Just like a novel, I'd suggest adding more internalization. Let readers inside and understand how terrible that night must have been like. Bombs, fires, small pox--I don't know how old you were here, but even an adult would have been affected by this situation. What are the things that stick out strongest for you? What memories? What weird details?

Am I showing, not telling?
I'd imagine there's a certain amount of telling in any memoir since you are telling the story of something in your life so you do know all the details. But nothing here stood out as "told" to me. A little detached at times (the internalization will fix that), but overall it feels like a memoir.

Have I depicted the scene clearly?
I was a little confused about where everyone was at first. It sounds like Mum and Rose are trapped in the house, and you're in a trench? But then later you mention a shelter, and I wasn't sure how that fit in. Was the trench the shelter?

Since you and your family were separated for a bit, this could be a good spot to add internalization and help ground the reader to where everyone was. I'd imagine you were worried about them, where they were, what they were doing. You know now, but then there must have been all kinds of things going through your mind. Sharing those things will add in that personal connection, and make it clear where everyone is and what's going on.

Overall, I'd say it's a matter of just fleshing out the emotional and personal layer now that you have the facts down. Recently, Meghan Ward over at Writerland did a great post on memoir writing you might check out. She has several tips that I think would help here, such as adding in the older author perspective to the events of the past (That's likely where the internalization aspect would come in that I suggested.) Meghan has more tips and posts on memoirs as well as she's published one of her own. Her blog might be a good resource for you to explore.

Thanks to our brave volunteer for submitting this for me to play with. I hope they–and others–find it helpful. I don’t do a full critique on these, (just as it pertains to the questions) and I encourage you to comment and make suggestions of your own. Just remember that these pieces are works in progress, not polished drafts, so be nice and offer constructive feedback.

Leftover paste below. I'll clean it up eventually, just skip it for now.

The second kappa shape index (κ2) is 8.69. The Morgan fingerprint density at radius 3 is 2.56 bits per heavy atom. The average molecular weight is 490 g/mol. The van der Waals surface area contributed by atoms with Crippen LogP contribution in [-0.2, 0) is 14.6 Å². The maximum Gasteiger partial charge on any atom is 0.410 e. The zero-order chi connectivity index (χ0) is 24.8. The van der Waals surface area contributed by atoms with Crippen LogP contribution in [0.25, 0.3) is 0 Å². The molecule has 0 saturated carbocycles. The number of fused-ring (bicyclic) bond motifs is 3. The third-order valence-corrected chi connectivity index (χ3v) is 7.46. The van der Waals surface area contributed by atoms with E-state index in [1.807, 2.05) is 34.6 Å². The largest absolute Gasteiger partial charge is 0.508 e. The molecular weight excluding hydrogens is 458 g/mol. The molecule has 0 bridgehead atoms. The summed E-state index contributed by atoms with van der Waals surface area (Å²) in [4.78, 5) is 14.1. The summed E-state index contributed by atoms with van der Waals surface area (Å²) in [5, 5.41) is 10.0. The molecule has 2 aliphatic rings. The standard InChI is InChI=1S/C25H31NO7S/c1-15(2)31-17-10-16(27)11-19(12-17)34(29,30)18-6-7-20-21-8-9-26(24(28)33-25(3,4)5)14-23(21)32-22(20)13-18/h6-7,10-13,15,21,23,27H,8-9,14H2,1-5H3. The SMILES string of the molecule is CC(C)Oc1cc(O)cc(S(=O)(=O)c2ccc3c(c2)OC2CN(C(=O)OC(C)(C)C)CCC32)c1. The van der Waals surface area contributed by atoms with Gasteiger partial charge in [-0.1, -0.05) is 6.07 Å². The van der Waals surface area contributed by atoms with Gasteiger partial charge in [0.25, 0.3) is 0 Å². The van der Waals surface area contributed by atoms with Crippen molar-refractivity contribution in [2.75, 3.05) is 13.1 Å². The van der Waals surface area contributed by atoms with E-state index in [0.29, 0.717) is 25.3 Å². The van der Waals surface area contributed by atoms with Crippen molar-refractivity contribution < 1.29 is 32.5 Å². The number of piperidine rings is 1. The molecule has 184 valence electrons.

3 comments:

  1. I love reading about WWII. I agree with Janice's thoughts. Perhaps if the scene opened with the narrator and his healthy siblings (I'm guessing) out in the trench/shelter, worried about Mum and Rose. Some internalization there about fear/worry and how houses could turn into death traps if the bomb hit just right. How did you/narrator feel as the bomb whistled through the night, growing louder and then, hitting YOUR house, with Mum and Rose still inside. When they run outside, how did you feel? The smell (cordite) the heat from the fire, adrenaline could all be explored as you rush forward to help save your home. Then Mum tells you go on out with your sister because SHE will put out the fire. I imagine that was difficult to see her in harms way just after she escaped from danger.

    And the image of your sister was sweet. But I wondered: Was she heavy in your arms? I'm sure the info is in another part of the story, but I wasn't sure what her age was compared with yours. So, I wasn't sure if I should imagine an 8yo holding his 5yo sister (heavy) or a 15yo holding his 2yo sister (light).

    Anyway, well done! I am helping an elderly friend write her personal history and it has its own set of challenges. Best of luck!

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  2. I also agree with Janice. You have the bare bones of a touching scene, but it felt very impersonal.

    One thing you might do is read a bunch of memoirs and take notes. Lots of notes. Each chapter make a note of what the person talked about, if they did a flashback or "older person looking back" like Janice suggested, or if they kept everything grounded.

    I've read a few memoirs, and by far the best was "Let's Pretend This Never Happened" by Jenny Lawson. I really enjoyed how she structured her memoir around type of events instead of just a strict chronological order.

    I would also suggest "Thanks But This Isn't for Us" by Jessica Page Morrell. It's not just for memoirs but she does talk about them a good bit.

    You're very brave for writing this. Memoirs are super duper hard to write, so excellent job!

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  3. Was this your opening scene? I agree with the others that you needed the narrator to be the heart of the scene. This would save you from telling rather than just showing.

    I thought you had a wonderful scene to work with, but it didn't impact me. I felt your sentences were too long for such a dramatic scene. Shorter sentences make for more intense pacing. On the other hand, there wasn't enough information for me to really appreciate what was going on. Small-pox versus bombs, that's a huge conflict for a parent, but I didn't understand until the end of the scene. I didn't know if it was night or day (that makes a big difference) until you mention the moon. I didn't really feel like I was there. As someone else said, more personal emotion would have helped. More use of different senses. And set the scene more clearly. Everything is there, you just have to draw it out more intensely :-)

    I guess the way you are writing this memoir is as a story, so apply the usual storytelling advice and you should do well. WWII is such a fascinating topic full of inherent drama and pathos. Good luck to you! :-)